F.O.M.O.

Fear of Missing Out (F.O.M.O.) can be a powerful motivator…no one wants to be left behind; everyone wants to have the newest and best. In a rapidly changing, constantly evolving industry like specialty coffee if you can’t keep up with the Joneses you’re screwed right? Lets hope not.

Like any other industry specialty coffee is not immune to trends and fads. In reality because of our industry’s relative youth we’re probably more prone to rapid swings in trends than other more established industries. While rapidly changing tides are not necessarily bad in and of themselves, they seem to lead to a bit of unhealthy behavior for quite a few coffee roasters and retailers.

Everyone is way too concerned about what everyone else is doing, and for all the wrong reasons…in a nutshell: everyone has F.O.M.O. Although I’m sure there are numerous negative side effects of this keeping up with the Joneses mentality,

F.O.M.O. is most damaging to the specialty coffee industry  because it prevents pure and true stylistic exploration and development.

F.O.M.O. kind of sneaks up on us…no one sets out to be just like the next guy. We don’t put our whole financial future at stake to be a carbon copy of someone else. That’s kind of like putting it all on the line to be the world karaoke champion…no matter how well you sing Dark Horse you’re still not Katy Perry. F.O.M.O. starts to rear its ugly head when we’ve had a few successes…when we know people are starting to see us as industry leaders  so we better make sure we’re doing what the other (bigger, more established, more popular, etc.) industry leaders are doing . This is the beginning of the end. It’s the point at which you start focusing on other people and what they’re doing more than you’re focusing on yourself.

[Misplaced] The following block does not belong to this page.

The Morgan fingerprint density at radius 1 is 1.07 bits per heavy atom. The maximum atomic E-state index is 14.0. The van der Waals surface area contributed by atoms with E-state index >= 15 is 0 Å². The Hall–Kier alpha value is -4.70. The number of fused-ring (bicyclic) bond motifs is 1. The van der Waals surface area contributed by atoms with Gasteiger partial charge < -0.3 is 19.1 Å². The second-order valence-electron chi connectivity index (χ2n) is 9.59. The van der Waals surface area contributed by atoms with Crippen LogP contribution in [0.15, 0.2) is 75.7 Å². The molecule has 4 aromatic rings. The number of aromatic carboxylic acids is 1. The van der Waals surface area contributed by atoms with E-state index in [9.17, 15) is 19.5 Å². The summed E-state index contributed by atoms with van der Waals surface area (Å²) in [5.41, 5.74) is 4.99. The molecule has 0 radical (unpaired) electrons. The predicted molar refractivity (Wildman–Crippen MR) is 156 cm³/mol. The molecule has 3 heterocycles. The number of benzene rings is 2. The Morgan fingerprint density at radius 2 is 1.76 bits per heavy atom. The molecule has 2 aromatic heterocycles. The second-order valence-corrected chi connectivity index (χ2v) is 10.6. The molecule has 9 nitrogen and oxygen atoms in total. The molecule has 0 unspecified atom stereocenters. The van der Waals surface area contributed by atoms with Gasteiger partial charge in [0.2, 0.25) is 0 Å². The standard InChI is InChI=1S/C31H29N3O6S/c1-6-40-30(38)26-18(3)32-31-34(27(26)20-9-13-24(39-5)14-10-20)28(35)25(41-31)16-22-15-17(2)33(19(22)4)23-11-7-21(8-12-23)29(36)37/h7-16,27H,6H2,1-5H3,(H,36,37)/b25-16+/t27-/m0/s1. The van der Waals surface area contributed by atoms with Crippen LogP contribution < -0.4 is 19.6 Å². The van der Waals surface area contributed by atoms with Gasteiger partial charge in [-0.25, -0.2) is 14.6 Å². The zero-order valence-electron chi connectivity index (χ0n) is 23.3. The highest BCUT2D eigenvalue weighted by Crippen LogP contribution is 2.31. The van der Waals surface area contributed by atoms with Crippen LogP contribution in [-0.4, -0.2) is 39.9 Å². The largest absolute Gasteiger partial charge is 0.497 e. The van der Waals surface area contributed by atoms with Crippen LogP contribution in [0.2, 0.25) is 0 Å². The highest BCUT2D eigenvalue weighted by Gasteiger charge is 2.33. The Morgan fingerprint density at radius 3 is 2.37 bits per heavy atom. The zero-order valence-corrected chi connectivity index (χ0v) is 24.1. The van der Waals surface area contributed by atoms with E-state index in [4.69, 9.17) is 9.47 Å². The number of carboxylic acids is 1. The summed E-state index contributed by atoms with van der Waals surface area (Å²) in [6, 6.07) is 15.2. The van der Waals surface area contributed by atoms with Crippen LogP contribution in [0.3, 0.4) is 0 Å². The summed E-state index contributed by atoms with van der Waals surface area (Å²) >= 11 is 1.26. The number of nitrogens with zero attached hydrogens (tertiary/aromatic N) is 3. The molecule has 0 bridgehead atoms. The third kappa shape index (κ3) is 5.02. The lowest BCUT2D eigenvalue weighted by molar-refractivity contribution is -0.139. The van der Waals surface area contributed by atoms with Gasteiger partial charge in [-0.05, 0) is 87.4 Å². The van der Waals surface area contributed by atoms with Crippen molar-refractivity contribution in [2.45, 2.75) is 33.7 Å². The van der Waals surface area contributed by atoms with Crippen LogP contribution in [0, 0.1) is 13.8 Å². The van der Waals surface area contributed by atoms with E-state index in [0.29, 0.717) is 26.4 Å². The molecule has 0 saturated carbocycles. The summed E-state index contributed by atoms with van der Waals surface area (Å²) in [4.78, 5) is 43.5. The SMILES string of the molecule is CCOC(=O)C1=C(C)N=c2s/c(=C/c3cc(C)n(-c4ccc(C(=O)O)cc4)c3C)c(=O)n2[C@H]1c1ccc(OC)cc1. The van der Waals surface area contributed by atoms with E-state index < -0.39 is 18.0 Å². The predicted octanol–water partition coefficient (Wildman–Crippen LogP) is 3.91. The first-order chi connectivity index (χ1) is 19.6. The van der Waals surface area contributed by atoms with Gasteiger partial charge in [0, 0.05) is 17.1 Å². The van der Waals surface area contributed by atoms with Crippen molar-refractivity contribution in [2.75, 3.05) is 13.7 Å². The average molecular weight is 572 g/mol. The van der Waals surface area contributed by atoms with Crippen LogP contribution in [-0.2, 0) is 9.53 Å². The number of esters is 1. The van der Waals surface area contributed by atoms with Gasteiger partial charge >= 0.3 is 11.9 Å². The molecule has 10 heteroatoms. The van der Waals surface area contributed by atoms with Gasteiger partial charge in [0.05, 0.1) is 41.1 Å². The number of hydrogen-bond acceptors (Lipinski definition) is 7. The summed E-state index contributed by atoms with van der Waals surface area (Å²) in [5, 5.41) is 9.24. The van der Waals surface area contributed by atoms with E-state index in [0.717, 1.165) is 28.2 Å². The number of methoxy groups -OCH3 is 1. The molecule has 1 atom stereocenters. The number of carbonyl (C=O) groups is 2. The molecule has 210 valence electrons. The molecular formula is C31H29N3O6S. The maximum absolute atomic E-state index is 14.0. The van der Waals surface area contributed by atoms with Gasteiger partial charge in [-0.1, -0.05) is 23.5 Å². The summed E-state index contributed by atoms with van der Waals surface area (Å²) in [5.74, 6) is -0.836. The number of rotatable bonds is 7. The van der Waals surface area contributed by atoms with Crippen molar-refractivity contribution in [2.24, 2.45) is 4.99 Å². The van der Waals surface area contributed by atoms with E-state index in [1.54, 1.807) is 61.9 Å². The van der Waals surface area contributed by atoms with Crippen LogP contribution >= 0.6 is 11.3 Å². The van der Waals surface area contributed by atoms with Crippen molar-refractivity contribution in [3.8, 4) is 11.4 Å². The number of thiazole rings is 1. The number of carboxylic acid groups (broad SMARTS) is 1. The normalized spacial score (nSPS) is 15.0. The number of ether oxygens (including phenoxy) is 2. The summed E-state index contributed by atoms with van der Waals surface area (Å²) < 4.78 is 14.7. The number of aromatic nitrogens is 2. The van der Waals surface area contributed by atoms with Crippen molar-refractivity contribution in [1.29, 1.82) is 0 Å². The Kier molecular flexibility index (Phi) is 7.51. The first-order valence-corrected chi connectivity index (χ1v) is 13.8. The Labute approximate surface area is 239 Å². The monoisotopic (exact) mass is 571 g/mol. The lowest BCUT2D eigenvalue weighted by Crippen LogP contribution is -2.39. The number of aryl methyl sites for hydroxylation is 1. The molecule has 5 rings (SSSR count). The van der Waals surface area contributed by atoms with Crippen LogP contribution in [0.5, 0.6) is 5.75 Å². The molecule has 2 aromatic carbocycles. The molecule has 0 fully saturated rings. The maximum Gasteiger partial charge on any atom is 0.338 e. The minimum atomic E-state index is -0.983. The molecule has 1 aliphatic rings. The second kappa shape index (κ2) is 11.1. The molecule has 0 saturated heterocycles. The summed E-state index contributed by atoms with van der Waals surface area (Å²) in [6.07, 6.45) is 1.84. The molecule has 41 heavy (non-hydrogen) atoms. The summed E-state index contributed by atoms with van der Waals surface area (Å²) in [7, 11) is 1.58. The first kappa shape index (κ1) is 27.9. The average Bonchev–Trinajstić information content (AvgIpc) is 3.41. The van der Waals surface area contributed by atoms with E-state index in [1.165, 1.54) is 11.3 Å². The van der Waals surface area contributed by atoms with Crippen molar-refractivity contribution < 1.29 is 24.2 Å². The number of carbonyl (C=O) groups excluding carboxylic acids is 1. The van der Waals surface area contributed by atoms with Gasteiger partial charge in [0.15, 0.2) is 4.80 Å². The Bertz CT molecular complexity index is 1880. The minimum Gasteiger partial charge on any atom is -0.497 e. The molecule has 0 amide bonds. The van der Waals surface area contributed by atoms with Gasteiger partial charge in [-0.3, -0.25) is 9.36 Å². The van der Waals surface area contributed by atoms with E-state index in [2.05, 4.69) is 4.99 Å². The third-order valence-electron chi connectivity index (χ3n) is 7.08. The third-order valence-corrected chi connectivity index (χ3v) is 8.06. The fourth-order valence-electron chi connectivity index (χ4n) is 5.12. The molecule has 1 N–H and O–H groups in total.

We all want to have successful businesses and careers. We all need to make a living. But that’s not why we do what we do. We do what we do because it’s an expression and an extension of who we are. We do it because we have to, and we love it. Every time I make someone an espresso or send out a bag of coffee I’ve roasted in the mail, I’m leaving my stylistic calling card. Whoever receives that is getting a small little piece of me…they get to have a taste of what I think the most amazing coffee experience can be.

Is my interpretation of the perfect coffee experience the be-all and end-all of specialty coffee? Absolutely not. Do I have incredibly strong opinions about coffee; why I like what I like, and why I do what I do? Yes. Does this mean I can’t enjoy coffee from people who completely disagree with me, or have an entirely different stance on what the best expression of specialty coffee is? Hell no!